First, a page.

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Musical Heirs: At the ripe old age of 34, A Chorus Line still rocks 

"God, I'm a dancer. A dancer dances." Cassie's desperate cry resonates in the fearful yet ever-hopeful soul of the Pulitzer Prize- and Tony Award-winning musical A Chorus Line, which is making a welcome return to the Fox Theatre. Cassie is one of seventeen dancers who share their dreams and innermost secrets while vying for eight openings in a new musical. In other productions, including the original Broadway staging, Cassies have sung those two lines almost politely. But Robyn Hurder delivers them with a volcanic force that reverberates to the furthest reaches of the Fox rafters. This is one of those shattering moments when actress and character become one.

There was a time in the 1980s when the original Shubert Theatre production of A Chorus Line was the longest-running musical in Broadway history. Nearly two decades later, it has been overtaken by three imported mega-hits. Now, A Chorus Line is merely the longest-running American musical in Broadway history. It's true: There's nothing very "mega" about this show; it's mostly just sublime. Yet despite its simplicity, or perhaps because of its simplicity, all these decades later, Michael Bennett's sometimes-raunchy valentine to theater gypsies is still capable of moving an audience to laughter, tears and goose bumps. Its very humanity elevates theatergoing to an event.

So it's reassuring to see that the 2006 New York revival (which this touring production replicates) was so faithful to the original. This is A Chorus Line in all its glory and all its flaws. It retains the genuineness of a pre-Cats, pre-Rent musical. Advances in theater technology have not intruded their glaring presence here. These actors don't wear microphones that make them look like telephone operators. Nor are microphones patched onto their foreheads. You can't even detect wires hidden beneath the performers' body-clinging leotards. In short, these actors look authentic; it's easy to believe that they are who they say they are. They are vagabonds, misfits, smart alecks, partakers of duplicitous lives. And they are all gifted.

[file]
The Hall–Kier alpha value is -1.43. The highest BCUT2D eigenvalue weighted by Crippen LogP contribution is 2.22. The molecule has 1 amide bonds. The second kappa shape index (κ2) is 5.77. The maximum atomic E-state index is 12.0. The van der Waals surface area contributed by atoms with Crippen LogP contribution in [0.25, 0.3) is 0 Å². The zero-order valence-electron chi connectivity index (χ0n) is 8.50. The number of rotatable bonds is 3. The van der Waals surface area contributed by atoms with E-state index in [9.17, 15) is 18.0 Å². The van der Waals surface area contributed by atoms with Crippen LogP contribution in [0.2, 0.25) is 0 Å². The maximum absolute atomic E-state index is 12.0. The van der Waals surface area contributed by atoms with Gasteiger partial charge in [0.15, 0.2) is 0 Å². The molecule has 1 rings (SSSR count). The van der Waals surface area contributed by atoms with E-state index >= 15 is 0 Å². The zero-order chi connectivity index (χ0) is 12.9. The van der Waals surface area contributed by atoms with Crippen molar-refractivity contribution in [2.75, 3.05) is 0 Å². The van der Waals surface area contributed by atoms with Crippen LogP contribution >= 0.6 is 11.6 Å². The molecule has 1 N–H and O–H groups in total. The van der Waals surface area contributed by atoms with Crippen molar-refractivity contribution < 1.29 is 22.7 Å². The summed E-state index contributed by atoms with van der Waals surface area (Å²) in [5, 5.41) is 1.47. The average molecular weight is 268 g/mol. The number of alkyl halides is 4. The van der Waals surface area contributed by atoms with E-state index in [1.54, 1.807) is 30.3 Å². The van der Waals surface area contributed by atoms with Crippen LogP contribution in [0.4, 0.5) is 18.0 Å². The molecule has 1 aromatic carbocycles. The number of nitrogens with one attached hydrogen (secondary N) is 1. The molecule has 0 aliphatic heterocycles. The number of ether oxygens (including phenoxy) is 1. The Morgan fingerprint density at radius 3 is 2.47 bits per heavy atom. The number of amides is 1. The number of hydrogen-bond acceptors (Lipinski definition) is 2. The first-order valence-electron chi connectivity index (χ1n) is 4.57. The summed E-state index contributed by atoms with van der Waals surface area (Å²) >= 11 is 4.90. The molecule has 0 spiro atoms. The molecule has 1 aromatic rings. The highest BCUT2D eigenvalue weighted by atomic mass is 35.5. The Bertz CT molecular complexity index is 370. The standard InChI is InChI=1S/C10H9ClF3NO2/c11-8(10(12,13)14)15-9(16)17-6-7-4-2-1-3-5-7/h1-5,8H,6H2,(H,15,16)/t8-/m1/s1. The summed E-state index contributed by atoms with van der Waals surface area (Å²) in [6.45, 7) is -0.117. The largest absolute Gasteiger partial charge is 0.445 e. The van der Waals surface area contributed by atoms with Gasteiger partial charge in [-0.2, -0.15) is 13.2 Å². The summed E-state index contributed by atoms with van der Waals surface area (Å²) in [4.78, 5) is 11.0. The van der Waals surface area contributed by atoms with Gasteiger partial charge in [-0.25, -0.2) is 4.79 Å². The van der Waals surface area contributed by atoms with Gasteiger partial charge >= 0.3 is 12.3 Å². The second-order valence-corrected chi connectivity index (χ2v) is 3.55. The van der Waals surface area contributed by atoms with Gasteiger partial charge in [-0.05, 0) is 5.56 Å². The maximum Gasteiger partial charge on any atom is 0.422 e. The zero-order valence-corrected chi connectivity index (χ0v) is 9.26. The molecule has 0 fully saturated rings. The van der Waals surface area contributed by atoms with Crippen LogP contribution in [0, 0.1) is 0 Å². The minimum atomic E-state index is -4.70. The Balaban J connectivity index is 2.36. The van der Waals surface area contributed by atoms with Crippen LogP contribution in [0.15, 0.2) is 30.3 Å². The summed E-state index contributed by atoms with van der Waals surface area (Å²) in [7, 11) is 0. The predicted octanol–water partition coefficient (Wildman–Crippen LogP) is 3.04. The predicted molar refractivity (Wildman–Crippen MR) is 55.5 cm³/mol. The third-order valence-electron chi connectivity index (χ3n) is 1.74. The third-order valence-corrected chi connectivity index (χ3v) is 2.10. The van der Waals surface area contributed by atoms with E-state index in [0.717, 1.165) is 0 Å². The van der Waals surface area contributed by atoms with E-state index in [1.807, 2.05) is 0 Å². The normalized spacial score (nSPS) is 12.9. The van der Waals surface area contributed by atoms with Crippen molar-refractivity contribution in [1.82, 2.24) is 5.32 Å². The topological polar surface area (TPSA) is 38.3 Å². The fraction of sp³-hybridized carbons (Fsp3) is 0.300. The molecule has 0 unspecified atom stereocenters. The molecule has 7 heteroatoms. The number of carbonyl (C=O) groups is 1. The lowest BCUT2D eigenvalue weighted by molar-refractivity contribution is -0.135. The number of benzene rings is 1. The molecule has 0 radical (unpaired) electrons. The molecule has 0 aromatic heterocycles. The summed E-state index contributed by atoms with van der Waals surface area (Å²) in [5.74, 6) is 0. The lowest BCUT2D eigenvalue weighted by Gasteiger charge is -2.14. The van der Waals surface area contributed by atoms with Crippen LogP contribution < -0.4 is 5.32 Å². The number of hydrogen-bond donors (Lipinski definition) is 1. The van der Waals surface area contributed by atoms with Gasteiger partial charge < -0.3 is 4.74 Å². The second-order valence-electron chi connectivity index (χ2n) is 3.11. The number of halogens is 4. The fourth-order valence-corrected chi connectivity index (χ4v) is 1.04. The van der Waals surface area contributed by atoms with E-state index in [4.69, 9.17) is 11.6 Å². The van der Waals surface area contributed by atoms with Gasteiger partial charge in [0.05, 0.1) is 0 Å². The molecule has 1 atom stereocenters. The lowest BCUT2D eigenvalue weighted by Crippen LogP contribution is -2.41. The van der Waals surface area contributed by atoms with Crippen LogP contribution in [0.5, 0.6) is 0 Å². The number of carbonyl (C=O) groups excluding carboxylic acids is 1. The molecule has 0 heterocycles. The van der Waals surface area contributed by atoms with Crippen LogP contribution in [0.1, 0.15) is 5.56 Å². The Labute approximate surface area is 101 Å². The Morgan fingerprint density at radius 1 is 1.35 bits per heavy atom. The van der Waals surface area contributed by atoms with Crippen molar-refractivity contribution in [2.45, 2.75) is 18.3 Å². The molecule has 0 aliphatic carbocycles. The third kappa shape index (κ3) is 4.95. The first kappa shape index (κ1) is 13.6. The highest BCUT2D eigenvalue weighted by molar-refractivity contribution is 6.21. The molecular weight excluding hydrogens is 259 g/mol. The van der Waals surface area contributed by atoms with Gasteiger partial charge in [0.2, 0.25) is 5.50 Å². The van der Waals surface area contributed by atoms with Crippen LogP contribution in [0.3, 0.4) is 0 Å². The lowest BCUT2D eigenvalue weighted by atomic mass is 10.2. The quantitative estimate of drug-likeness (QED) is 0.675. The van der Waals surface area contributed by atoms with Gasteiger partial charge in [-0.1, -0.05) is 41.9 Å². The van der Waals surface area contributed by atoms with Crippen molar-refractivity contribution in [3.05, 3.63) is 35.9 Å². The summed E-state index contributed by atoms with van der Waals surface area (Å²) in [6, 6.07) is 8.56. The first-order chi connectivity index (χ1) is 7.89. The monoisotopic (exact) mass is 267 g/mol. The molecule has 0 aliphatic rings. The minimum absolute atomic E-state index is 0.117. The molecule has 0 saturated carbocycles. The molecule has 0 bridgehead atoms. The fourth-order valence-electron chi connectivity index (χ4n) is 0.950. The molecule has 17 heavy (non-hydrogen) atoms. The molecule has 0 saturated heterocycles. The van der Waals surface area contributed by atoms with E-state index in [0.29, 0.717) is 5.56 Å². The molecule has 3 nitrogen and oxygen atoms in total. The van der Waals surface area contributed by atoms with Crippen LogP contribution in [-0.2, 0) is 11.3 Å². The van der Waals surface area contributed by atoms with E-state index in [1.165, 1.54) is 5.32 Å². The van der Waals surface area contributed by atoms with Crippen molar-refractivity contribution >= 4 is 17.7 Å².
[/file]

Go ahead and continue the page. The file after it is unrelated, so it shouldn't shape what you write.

Once again the show is being staged without an intermission. The evening lasts two hours, but when your principal theme is dignity, the time races by. It's also smart that the intermission has been removed, because — despite the throbbing pace, despite the still, translucent lighting by Tharon Musser and the lively, affectionately familiar songs by Marvin Hamlisch and Edward Kleban — the story line gets weaker as it goes along. Late in the evening, the arbitrary insertion of a fragmented romance between Cassie and Zach, the show's director-choreographer (Kevin Neil McReady, gentler than one expects in this authoritarian role), is about as welcome as a third foot. Then, when the show should be crescendoing to the climactic song "What I Did for Love," the dialogue goes slack. So much aimless chatter almost suggests that the dancers will say anything, simply to keep their hopes alive.

The evening's momentum is undeniable. The current cast is spotty. But even when the cast is uniformly ideal, the show's whole is always greater than its parts. Set pieces like "At the Ballet," "The Music and the Mirror" and "One" remind us of how enthralling live musical theater can be.

All evening long as these auditioning dancers reveal a microcosm of life on the anonymous fringes of show business, they reference The Red Shoes, the 1948 film that starred Moira Shearer as a driven ballet dancer. But for the generations of show-business hopefuls who have grown up since A Chorus Line galvanized musical theater in 1975 — and that would include most of the performers in this cast — Michael Bennett's paean to theater ambitions has replaced The Red Shoes as the grail. It would be impossible to estimate how many lives have been changed — how many decisions to enter the theater have been tipped — as the result of seeing this show. Surely lives are being changed by this production, too. A Chorus Line remains forever fresh. 

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